By the end of my iv and blood treatments, my healthcare team knew to have a device ready for me with some sort of musical queued. Sometimes that meant Disney movies, sometimes it was Broadway shows, sometimes it was box office hits- we watched them all. Most of the time we sang along, and sometimes we just listened, but they always made the time go by more easily. Music makes everything better and even in the worst of times, there is always a song that describes how your're feeling, or that can cheer you up- if you let it. My go-to is Michael Jackson's Will You Be There (from Free Willy)!
"Life is a shipwreck, but we must not forget to sing in the lifeboats." -Voltaire
It's been an incredible journey these last three years. If I could live through 2011 and 2012, I think I can do anything. So far, 2013 has been really good to me, proving that if you just hold on, things really do get better. During the worst of it, in the blackest, darkest moments, I kept my sights on the light at the end of the tunnel, and now I'm standing in the sun and things are going well. So whatever you're going through, and we're all dealing with something, know that you are strong enough to survive it and it won't always be like this. On that same breath, the good things won't always "be like this," either, so cherish them, tuck them in the corner of your mind so you can revisit them when things are tough. Make a mental playlist of what makes your heart sing and replay it when your heart is heavy.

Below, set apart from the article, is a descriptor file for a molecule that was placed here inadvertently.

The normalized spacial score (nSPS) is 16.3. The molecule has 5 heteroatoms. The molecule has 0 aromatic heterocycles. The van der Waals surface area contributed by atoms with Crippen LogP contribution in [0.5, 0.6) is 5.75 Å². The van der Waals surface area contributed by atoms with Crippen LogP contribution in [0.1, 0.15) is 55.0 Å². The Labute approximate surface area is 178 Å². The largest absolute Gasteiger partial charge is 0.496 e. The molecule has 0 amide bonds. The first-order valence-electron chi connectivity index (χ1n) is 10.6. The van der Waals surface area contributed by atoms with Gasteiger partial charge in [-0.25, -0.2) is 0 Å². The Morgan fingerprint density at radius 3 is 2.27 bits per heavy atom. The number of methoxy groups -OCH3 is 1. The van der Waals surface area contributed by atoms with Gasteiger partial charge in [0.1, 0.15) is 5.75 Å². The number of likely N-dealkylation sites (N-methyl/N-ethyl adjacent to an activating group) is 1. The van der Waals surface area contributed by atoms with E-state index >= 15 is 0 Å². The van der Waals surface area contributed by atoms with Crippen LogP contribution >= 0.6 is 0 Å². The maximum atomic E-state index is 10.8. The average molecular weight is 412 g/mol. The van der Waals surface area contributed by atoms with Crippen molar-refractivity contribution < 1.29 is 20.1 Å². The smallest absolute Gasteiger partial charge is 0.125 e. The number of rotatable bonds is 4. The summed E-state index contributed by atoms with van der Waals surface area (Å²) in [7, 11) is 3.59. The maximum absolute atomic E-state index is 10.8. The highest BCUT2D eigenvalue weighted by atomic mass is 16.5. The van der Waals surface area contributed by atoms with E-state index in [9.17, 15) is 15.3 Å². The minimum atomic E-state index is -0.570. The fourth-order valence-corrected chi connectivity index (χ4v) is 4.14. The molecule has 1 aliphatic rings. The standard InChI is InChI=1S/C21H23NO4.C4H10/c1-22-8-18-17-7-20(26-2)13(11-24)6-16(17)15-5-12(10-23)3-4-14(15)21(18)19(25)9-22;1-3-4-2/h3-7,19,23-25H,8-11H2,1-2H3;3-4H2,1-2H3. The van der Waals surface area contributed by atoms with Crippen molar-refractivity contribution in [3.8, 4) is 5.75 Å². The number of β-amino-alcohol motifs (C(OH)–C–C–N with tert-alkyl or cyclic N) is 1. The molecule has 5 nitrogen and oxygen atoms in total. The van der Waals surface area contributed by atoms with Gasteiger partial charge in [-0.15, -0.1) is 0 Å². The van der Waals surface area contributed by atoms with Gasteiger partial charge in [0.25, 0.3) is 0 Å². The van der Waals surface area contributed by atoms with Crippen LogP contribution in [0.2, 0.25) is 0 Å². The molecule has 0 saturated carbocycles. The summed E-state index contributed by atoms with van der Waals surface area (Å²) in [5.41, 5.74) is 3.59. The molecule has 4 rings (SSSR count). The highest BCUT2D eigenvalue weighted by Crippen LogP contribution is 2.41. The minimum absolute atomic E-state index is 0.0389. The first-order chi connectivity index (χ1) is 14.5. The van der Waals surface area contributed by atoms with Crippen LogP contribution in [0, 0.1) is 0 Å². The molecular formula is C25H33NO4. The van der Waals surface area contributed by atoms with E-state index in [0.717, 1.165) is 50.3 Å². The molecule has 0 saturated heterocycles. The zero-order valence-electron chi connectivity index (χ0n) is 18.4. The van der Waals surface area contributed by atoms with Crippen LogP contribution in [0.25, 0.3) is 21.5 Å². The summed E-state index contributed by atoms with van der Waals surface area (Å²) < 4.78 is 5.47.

That brings us to today, and an update. I had some blood work and scans done on Friday, to see where my health is since leaving The Bay back in November. The main thing they are looking for is how things are going with maintaining my current health, since I haven't been undergoing any aggressive treatment or blood filtering, just taking oral anti-fungals and monitoring my diet. If my levels have stayed the same, it is possible that I can go on, as I have been the last six months, for an extended period of time. What will be, will be, and no matter what the outcome, I'll keep singing.
As always, thanks for coming along on this journey. What I said after the first year still very much applies. I can't wait to see what's waiting around the bend.
I made it through this entire post and was about to publish it when I realize that I could throw in a Pocahontas reference!
"To laugh often and love much… to appreciate beauty, to find the best in others, to give one’s self… this is to have succeeded." -Ralph Waldo Emerson